If Section 5 is struck down, states and localities would have far more freedom to erect barriers for minority voters — and there is little doubt that some would do just that. We have not arrived at the day when special protections like the Voting Rights Act are not needed.
Note from Allison: Great news, everyone! Racism is OVER!
The Supreme Court announced Friday that it will hear a challenge to the landmark 1965 voting rights act, paving the way for a major decision this term on federal power to oversee state election laws.
In the backdrop is the recent election of Barack Obama and the question of whether America still needs an expansive law protecting against discrimination in voting now that a black man has won the presidency.
A decision in the case from Texas, to be heard in April, could impact the U.S. government’s authority to ensure that racial minorities — who were subjected to literacy tests and other devices to keep them from the polls for most of the 20th Century — continue to have as much of a chance as whites to elect candidates of their choice.
In dispute is the 2006 renewal of the Voting Rights Act, which Congress passed overwhelmingly and President Bush signed.
Richard Hasen, an election-law expert at Loyola Law School in Los Angeles, said the dispute “has the potential to be the most important election case since Bush v. Gore.” That 2000 decision cut off Florida ballot recounts and ensured Bush the White House.
“The court has repeatedly upheld the constitutionality (of the disputed provision),” Hasen noted. “The question is whether the role of race in American politics has so changed in the last decade or two that remedies that were once constitutional are now considered impingements on state sovereignty.”
A Texas utility district says the provision known as Section 5, which gives the U.S. government authority to oversee state electoral-law changes, is no longer needed and is unconstitutional. The utility district uses the election of the first black president as evidence.
“The America that has elected Barack Obama as its first African-American president is far different than when Section 5 was first enacted in 1965,” say lawyers for the utility district.
Section 5 covers nine states and several counties and municipalities where, as Justice Department lawyers note, race discrimination “has been most flagrant.” Texas utility district lawyer Gregory Coleman says the continued use of that section attaches a “badge of shame … based on old data” and should be lifted.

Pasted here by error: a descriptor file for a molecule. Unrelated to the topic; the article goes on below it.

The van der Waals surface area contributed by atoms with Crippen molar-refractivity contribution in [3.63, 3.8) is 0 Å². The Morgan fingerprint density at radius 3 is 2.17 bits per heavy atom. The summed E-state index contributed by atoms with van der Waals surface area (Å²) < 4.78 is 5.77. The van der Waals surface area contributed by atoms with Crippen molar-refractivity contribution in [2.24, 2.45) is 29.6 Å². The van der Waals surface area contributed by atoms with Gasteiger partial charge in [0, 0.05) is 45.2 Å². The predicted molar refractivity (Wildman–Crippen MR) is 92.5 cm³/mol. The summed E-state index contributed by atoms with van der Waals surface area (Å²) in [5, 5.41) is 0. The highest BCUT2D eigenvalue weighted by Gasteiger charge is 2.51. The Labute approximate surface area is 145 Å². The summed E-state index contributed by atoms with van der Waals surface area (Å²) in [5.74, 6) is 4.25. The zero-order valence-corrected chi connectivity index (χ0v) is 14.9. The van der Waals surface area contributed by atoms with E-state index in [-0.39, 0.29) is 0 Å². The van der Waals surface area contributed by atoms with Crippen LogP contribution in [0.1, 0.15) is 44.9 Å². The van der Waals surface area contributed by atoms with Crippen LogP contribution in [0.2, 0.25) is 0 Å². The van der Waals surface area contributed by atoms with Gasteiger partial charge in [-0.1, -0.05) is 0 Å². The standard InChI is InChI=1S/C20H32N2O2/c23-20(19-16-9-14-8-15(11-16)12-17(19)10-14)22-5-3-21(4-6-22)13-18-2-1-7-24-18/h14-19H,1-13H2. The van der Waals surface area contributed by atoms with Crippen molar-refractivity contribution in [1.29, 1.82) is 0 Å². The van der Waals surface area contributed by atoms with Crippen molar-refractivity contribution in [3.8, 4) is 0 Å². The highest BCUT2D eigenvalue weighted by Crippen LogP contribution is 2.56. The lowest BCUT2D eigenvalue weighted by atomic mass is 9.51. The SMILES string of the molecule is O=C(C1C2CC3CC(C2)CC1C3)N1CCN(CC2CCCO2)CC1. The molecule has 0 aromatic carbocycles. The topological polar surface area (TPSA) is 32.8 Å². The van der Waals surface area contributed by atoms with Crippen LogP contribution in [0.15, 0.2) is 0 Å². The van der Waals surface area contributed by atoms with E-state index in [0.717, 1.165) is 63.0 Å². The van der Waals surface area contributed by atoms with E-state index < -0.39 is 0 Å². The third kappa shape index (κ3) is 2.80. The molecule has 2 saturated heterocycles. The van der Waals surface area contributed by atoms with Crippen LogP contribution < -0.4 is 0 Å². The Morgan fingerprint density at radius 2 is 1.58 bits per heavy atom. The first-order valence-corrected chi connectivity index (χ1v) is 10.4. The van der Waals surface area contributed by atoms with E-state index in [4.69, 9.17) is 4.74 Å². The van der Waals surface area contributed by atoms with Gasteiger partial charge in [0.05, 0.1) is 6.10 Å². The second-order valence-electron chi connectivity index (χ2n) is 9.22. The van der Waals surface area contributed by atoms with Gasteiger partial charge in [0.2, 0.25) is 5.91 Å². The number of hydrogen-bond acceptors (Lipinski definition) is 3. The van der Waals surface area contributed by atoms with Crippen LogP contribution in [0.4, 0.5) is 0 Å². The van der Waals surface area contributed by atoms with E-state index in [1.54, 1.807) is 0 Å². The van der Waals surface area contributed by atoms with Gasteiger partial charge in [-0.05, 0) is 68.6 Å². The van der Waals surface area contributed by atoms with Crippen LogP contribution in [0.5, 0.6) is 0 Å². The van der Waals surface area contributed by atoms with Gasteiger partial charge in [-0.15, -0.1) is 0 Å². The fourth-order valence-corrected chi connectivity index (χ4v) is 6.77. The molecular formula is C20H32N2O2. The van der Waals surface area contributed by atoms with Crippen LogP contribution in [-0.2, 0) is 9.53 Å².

Civil rights activists, backing the Justice Department’s defense of the renewed Voting Rights Act, have stressed that parts of the nation continue to vote along racial lines and argue that the law that opened the door to widespread black voting four decades ago is still needed.
“Obama’s election reflects an enormous advancement in race relations in the United States,” says Laughlin McDonald of the American Civil Liberties Union. “But voting, particularly in the southern states covered by the oversight provision, remains significantly polarized along racial lines.”
Exit polls from the Nov. 4 presidential election showed that whites in many southern states heavily favored John McCain to Obama. In Texas, 73% of whites favored McCain; in Georgia, 76%, and in Alabama, 88%. Nationally, the percentage of whites for McCain was 55%, exit poll data show.
Last May, a special lower court unanimously upheld the provision. U.S. Appeals Court Judge David Tatel wrote, “(G)iven the extensive legislative record documenting contemporary racial discrimination in voting in covered jurisdictions, Congress’s decision to extend Section 5 for another twenty-five years was rational and therefore constitutional.”
States covered by jurisdictions cannot make any changes to their electoral laws without getting approval from the Department of Justice or a federal district court in Washington. The requirement is designed to ensure that a local government does not draw new voting-district boundaries or enact rules that would dilute the votes of blacks or other minorities.
The law passed the Senate unanimously and the House by 390-33 in 2006.
U.S. Solicitor General Gregory Garre had emphasized in his filing to the court all the evidence Congress reviewed when it reauthorized the law, including “several instances of minority voters’ being threatened with arrest or prosecution for voting.” He said that significant gaps in registration rates between minorities and white citizens continue to exist and that the threat of Section 5 is a significant deterrent in states and municipalities where white majorities might want to adopt electoral plans that dilute the power of black voters.
The utility district, which conducts elections to select its board of directors, says its policies should not be subject to regular DOJ review. Coleman says federal law has sufficient protections for any voter racial bias that occurs.
The case is Northwest Austin Municipal Utility District Number One v. Mukasey.
to Deny Troy Davis Petition
Failure to Consider the Evidence Is “Shocking,” Says Human Rights Organization
Contact: Wende Gozan at (212) 633-4247 or Jared Feuer at (404) 876-5561 x14
(Washington, D.C.) –Amnesty International USA (AIUSA) decried today’s U.S. Supreme Court decision to deny a new hearing for Georgia death-row inmate Troy Anthony Davis. The Court had granted Davis a stay of execution just hours before he was scheduled to be put to death while it decided whether to hear the case. In denying Davis’ petition for a writ of certiorari, the Court has effectively ended a longstanding battle to have new evidence in Davis’ favor heard in a court of law.